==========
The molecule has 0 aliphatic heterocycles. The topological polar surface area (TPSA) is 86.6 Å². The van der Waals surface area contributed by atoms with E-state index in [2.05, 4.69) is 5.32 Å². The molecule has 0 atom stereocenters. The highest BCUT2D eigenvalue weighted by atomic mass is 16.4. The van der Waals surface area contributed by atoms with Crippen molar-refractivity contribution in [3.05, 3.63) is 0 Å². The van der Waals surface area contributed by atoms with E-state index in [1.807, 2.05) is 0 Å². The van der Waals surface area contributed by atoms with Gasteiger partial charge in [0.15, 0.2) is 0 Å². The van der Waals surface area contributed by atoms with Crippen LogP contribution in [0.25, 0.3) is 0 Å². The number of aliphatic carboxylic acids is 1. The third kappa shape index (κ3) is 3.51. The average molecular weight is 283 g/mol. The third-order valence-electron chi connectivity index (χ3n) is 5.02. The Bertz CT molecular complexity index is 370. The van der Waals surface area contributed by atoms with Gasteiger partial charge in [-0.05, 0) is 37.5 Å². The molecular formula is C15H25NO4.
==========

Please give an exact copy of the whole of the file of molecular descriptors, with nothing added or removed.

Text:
The molecule has 0 aliphatic heterocycles. The topological polar surface area (TPSA) is 86.6 Å². The van der Waals surface area contributed by atoms with E-state index in [2.05, 4.69) is 5.32 Å². The molecule has 0 atom stereocenters. The highest BCUT2D eigenvalue weighted by atomic mass is 16.4. The van der Waals surface area contributed by atoms with Crippen molar-refractivity contribution in [3.05, 3.63) is 0 Å². The van der Waals surface area contributed by atoms with E-state index in [1.807, 2.05) is 0 Å². The van der Waals surface area contributed by atoms with Gasteiger partial charge in [0.15, 0.2) is 0 Å². The van der Waals surface area contributed by atoms with Crippen LogP contribution in [0.25, 0.3) is 0 Å². The number of aliphatic carboxylic acids is 1. The third kappa shape index (κ3) is 3.51. The average molecular weight is 283 g/mol. The third-order valence-electron chi connectivity index (χ3n) is 5.02. The Bertz CT molecular complexity index is 370. The van der Waals surface area contributed by atoms with Gasteiger partial charge in [-0.05, 0) is 37.5 Å². The molecular formula is C15H25NO4.